Meanwhile…back on planet market.. Let's talk about high-yield and ETFs (exchange-traded funds). There is a great article on Bloomberg this morning by Katie Linsell (well worth reading her stuff.) She is talking about the sheer scale of growth of European high-yield as below-investment grade corporates sold over EUR 1.5 billion of new debt last week. Spreads in high-yield have ratcheted down dramatically – fuelled by the hunt for yield, prompting concerns many high-risk companies are now becoming over-levered. Many companies are raising debt to pay dividends or buy back shares – prompting concerns from traditional credit buyers.

Many readers will be familiar with my Ukrainian Chicken Farm Moment scenario – that ultra-hot new issue markets get terribly overenthusiastic and end up sinking themselves in over-optimism. I read a variation on it this morning – following the launch of a Hapag-Lloyd AG deal last week, a portfolio manager is quoted: "Shipping deals are a good bellwether that the market may be peaking… banks see this as a good time to market and investors are swallowing it because they are desperate for yield."

And the search for yield and return is the critical aspect. So, this morning I've been looking at an ETF – the iShares European High Yield Corp bond index – which aims to track the iBoxx Euro Liquid HY index on Bloomberg. Returns in HY have been phenomenal and incredibly robust. It's a EUR 5.3 billion bucket of over 450 non-investment grade credits.

The attraction of an ETF is it strips out the idiosyncratic risk that a single name goes bust. One name out of 450 will hardly dent the returns – even a cluster of defaults across the sector is unlikely to cause more than a wobble.

A key thing to look for on the HY ETF is the spread, which is currently 269 basis points over the aggregated Euro asset swap curve spread – comparable to the iTrazz x-over index, currently at 251 over swaps. It's not a bad proxy.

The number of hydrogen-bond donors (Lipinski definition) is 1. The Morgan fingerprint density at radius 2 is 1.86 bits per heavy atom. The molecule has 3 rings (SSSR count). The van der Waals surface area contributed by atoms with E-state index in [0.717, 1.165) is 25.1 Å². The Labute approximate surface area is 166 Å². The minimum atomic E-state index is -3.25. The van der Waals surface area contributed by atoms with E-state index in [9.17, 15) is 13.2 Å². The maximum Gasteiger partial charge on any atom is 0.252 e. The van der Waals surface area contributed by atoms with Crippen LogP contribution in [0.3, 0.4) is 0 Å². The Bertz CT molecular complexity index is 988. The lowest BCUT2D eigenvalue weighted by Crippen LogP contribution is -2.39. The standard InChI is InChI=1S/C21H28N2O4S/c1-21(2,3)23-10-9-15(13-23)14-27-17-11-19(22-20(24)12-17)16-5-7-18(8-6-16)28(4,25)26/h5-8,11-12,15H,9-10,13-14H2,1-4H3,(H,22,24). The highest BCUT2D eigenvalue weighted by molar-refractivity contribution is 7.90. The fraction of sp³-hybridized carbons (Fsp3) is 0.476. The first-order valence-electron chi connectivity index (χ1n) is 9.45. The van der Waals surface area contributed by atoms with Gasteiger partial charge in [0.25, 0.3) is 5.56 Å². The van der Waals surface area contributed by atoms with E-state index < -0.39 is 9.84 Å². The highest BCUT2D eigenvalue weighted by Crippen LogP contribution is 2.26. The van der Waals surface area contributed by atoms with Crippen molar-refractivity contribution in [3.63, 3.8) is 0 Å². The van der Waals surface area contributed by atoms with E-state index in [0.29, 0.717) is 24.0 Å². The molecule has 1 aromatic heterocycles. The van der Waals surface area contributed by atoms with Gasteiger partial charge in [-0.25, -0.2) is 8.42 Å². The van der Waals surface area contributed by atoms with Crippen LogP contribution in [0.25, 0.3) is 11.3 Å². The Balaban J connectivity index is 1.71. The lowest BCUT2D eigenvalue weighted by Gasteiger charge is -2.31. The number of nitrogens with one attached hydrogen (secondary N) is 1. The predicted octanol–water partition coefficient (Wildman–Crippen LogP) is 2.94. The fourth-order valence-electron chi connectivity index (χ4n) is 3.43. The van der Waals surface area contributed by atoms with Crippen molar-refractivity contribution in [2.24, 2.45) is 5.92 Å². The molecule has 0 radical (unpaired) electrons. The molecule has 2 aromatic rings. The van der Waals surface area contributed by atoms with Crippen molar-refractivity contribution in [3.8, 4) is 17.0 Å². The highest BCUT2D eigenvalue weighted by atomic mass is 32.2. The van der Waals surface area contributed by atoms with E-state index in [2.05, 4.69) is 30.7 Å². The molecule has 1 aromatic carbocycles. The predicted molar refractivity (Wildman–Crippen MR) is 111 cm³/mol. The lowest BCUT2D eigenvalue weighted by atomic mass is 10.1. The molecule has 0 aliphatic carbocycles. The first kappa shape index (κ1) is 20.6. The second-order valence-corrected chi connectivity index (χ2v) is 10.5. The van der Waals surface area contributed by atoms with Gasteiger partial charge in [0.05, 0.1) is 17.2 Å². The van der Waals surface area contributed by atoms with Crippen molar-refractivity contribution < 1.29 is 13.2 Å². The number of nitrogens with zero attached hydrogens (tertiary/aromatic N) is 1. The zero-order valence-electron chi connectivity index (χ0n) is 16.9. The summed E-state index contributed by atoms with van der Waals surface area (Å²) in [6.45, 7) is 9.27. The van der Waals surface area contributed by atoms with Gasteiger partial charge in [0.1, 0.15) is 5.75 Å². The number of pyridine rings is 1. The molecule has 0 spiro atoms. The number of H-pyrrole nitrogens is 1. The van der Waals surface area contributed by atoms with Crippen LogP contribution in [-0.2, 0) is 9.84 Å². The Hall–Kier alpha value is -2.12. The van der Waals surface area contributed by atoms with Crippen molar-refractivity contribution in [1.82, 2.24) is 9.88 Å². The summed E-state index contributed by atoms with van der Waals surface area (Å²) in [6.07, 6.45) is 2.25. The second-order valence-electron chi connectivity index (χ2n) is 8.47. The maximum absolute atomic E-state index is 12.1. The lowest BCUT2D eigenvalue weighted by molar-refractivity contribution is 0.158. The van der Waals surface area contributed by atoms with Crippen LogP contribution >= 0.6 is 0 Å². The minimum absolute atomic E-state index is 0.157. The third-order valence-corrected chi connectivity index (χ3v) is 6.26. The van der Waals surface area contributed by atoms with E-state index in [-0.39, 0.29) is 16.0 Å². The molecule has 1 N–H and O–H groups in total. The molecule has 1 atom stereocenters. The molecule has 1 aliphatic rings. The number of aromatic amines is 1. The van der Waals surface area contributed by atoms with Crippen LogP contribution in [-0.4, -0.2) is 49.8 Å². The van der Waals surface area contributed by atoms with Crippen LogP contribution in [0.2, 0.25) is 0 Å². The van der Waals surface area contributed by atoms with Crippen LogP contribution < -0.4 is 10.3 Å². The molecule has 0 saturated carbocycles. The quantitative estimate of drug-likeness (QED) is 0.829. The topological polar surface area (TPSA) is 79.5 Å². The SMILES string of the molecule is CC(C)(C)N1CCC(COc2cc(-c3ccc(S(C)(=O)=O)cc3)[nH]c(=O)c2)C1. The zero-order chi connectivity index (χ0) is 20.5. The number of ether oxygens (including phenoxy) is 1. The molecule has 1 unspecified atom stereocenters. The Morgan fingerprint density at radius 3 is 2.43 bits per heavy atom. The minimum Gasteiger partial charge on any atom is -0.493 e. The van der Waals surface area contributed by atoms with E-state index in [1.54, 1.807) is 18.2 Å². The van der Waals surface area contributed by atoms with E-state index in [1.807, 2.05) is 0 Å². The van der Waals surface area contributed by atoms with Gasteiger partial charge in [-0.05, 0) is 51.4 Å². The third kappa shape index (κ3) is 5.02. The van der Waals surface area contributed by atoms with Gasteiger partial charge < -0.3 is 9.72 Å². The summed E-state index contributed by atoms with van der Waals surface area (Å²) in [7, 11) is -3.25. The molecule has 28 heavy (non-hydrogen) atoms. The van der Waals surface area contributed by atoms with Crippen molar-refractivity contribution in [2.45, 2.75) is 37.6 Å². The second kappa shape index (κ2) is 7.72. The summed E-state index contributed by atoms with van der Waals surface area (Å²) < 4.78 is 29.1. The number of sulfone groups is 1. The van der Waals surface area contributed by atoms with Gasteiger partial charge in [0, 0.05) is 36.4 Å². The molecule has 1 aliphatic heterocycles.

The risk is the credit tail – what happens if the whole high-yield market was to snap down – perhaps on rising real rates triggering a bubble burst in over inflated markets like HY? Although we don't expect a massive back-up in rates, more long-term normalization to a new-normal rate, it's worth considering as a "reset risk". (I think it would take a full-scale Global Financial Crisis part 2 to really push HY back to 2010 levels! That isn't on the cards.)

A big concern most traditional credit buyers have is how liquid an ETF like euro high-yield will be if a crisis hits? In normal markets our ETF guys reckon these funds provide a cushion now most market makers are no longer active. At present you can easily trade 25k shares (EUR 2.5 million) on a 5 cent bid offer. If a crisis hits we think that may blow out to 50 cents, but the market is now so wide and deep we're more than convinced it will remain liquid.

Worth thinking about – if you want to talk to my ETF team, let me know.

Finally, it's only one month to go before the Crew of Batfish V take on the Fastnet Race. We're sailing for two charities: Wessex Heartbeat and Sail4Cancer. If you can help, here's the link to our charity page: Fastnet Charity: http://www.sail4cancer.org/fastnet-2017-bill-blain

Out of time

Bill Blain

Head of Capital Markets/Alternative Assets

Mint Partners